Exclusive Q&A With The Strike

A 9-piece funk-pop band forged in Provo, The Strike has risen rapidly by captivating crowds with a brand of music beyond traditional pop.

By Chase Larson

We spoke with frontman Chris Crabb about the band’s formation, their recent Stadium of Fire competition win that will find them brushing shoulders with Kelly Clarkson, and what exactly the future holds for this up-and-coming group.

How did everyone initially come together to form The Strike?

Jake [Justice] and I met through corporate gigs and decided to try some songwriting together. We felt the songs had potential and because we are pretty well-networked in the music scene, we were able to pull together some stellar musicians.

Is it hard organizing and orchestrating such a big band?

It is. Not from a musical stand point, oddly enough. I would say rehearsals run really smoothly. We are lucky that everyone is so good at their instrument and that songs really come together and get polished quickly. The hardest part is communication and scheduling by far.

The Strike’s pianist, Jake Justice. Photo courtesy of Jarvie Digital.

How does having group members from such diverse backgrounds affect your music?

I would say that everyone in the band not only has a diverse background, but a vast background. What I mean by that is we have all spent a substantial amount of time in a wide variety of genres and types of music. This really helps Jake and I as songwriters to never be afraid to pull out a genre that is significantly different from what we are probably known for — which is funk and jazz mixed with pop.

How would you describe your sound? Is there a certain genre you aim for or has it sort of come organically?

We definitely have a tendency toward funk/jazz sounds. That being said, I would say that the goal is never to pin yourself down to one genre. In the end, I think that a lot of the greats were able to avoid a genre and create a sound that was uniquely there own. I think that’s the difference between good and great, in my opinion. How do you categorize Michael Jackson, Billy Joel, or The Beatles other than to say that they sound like themselves? We want to be able to have artistic license to write in any genre and still have the end product be The Strike.

What are you listening to right now? Does that influence your music?

I personally listen to anything and everything. I use Spotify and consistently try to consume an album a day. I’ve never been a “hits” guy. I like to listen to albums [and] be exposed to more interesting chord structures that couldn’t be hits as they don’t fit the “hit” mold. Albums I’ve enjoyed recently include Modern Vampires of the City (Vampire Weekend), Jake Bugg (Jake Bugg), Victim of Love (Charles Bradley), Bankrupt! (Phoenix) and Random Access Memories (Daft Punk), among others. No doubt this influences our music. Everyone is really good about listening a ton. This is so key to the creative process.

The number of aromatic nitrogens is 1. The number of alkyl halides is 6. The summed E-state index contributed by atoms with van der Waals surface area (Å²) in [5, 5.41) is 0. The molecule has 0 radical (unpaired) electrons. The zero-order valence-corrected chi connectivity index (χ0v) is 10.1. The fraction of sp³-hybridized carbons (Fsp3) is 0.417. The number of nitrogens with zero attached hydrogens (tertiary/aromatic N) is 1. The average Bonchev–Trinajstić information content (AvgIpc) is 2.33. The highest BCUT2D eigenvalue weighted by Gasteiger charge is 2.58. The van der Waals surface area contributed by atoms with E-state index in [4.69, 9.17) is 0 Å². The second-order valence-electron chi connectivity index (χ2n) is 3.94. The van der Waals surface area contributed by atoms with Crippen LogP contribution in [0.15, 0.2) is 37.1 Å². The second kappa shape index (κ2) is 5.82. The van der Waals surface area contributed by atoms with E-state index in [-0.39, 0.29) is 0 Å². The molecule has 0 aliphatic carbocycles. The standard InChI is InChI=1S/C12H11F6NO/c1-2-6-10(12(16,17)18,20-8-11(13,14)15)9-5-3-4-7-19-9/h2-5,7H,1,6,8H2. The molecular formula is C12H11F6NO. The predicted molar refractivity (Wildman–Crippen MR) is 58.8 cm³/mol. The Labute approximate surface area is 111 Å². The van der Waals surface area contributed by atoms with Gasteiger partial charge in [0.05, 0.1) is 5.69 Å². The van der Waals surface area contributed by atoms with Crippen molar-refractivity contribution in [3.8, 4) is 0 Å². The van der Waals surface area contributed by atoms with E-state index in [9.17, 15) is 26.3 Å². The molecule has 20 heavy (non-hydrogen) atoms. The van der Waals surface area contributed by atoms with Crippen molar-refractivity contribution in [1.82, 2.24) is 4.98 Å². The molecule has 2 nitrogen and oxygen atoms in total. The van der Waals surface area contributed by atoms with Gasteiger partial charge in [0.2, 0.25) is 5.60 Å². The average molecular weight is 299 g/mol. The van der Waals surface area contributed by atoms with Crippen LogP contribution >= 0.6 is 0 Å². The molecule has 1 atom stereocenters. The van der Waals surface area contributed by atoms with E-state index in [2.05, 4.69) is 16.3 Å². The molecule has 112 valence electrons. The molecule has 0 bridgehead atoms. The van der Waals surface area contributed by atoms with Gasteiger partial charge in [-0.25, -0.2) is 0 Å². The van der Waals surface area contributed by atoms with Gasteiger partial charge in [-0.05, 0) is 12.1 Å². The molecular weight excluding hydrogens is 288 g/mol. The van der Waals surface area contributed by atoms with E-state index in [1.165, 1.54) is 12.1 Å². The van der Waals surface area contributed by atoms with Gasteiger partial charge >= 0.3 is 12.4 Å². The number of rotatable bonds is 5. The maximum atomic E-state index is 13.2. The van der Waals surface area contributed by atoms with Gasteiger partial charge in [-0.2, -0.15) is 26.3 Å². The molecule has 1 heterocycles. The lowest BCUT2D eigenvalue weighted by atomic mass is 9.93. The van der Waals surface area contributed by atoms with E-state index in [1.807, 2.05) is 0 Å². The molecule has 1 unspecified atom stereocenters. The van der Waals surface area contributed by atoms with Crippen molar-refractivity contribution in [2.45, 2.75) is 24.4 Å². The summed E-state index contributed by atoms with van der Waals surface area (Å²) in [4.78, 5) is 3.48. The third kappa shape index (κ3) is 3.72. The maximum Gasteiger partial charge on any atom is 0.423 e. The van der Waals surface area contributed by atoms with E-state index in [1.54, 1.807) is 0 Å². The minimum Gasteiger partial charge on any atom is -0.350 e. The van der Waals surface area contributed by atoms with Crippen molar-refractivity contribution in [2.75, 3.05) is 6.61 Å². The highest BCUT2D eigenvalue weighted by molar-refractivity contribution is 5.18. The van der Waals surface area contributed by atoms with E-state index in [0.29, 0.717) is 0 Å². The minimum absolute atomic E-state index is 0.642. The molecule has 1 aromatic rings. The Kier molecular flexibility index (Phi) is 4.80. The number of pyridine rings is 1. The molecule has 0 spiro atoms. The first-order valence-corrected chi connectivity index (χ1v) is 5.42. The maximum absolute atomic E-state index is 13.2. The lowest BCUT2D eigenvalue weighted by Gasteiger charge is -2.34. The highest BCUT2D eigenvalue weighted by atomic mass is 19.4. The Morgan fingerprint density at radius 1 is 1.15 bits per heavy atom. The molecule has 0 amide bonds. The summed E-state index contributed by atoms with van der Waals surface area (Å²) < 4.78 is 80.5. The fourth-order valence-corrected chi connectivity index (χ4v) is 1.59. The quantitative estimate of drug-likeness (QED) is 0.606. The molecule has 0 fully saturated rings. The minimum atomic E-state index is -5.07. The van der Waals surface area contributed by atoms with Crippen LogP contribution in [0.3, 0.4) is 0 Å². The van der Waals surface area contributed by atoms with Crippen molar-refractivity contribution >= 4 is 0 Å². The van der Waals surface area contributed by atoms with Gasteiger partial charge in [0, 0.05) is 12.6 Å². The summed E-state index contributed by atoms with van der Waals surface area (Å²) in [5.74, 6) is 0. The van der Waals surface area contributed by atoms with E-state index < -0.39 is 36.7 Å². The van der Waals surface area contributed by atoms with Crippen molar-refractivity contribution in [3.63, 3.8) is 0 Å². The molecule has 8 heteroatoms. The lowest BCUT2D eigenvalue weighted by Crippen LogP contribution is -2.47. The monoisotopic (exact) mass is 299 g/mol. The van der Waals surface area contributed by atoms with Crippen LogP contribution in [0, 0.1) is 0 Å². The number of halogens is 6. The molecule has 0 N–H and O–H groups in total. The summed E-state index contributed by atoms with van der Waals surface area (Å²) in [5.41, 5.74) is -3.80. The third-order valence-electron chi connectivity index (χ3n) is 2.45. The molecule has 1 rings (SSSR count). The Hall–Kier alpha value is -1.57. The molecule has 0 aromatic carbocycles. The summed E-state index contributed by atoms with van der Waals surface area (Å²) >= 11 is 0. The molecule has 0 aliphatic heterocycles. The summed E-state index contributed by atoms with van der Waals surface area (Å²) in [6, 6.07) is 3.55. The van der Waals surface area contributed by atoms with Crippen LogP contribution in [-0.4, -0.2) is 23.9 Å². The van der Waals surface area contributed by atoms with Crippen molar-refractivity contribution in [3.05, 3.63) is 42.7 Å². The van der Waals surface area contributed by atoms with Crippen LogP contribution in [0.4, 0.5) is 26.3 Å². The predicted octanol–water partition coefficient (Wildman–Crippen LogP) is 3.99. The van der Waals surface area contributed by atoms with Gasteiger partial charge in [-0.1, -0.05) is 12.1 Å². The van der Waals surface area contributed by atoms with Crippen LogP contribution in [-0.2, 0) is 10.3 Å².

Lead singer of The Strike, Chris Crabb. Photo courtesy of Jarvie Digital.

You’re known for your high-energy on-stage performances (dancing, yelling to the audience, etc.). Do you more or less plan that to get the crowd involved or do you just kind of do what you feel?

We kind of feel it out. We don’t want to demand people get on their feet and dance or get involved. It has to be organic. There have been shows where everyone remained seated and just kind of observed and listened intently. To me, these types of shows can be just as gratifying as the ones where people are “losing their mind” as it’s more of an appreciation for the tunes and the execution of the sound. It’s a different kind of energy.

You just recently won a spot at Stadium of Fire opening for Kelly Clarkson and Carly Rae Jepsen. How does that feel and what does it mean for the group’s future?

I think it’s a huge resumé item. I think it adds legitimacy to the brand of The Strike. After July 4, we can say that we have played in front of 40,000 plus people and won a contest with thousands of entries. I think it will provide some opportunities that wouldn’t have been available otherwise. We just need to make sure that we continue to write good tunes and practice, practice, practice.

Learn more about The Strike on Facebook and follow them on Twitter.

[Editor’s Note: This article was originally published on before they changed to their new discussion-based format. It has received minor formatting alterations. All articles from Provo Buzz have been reposted here with permission.]

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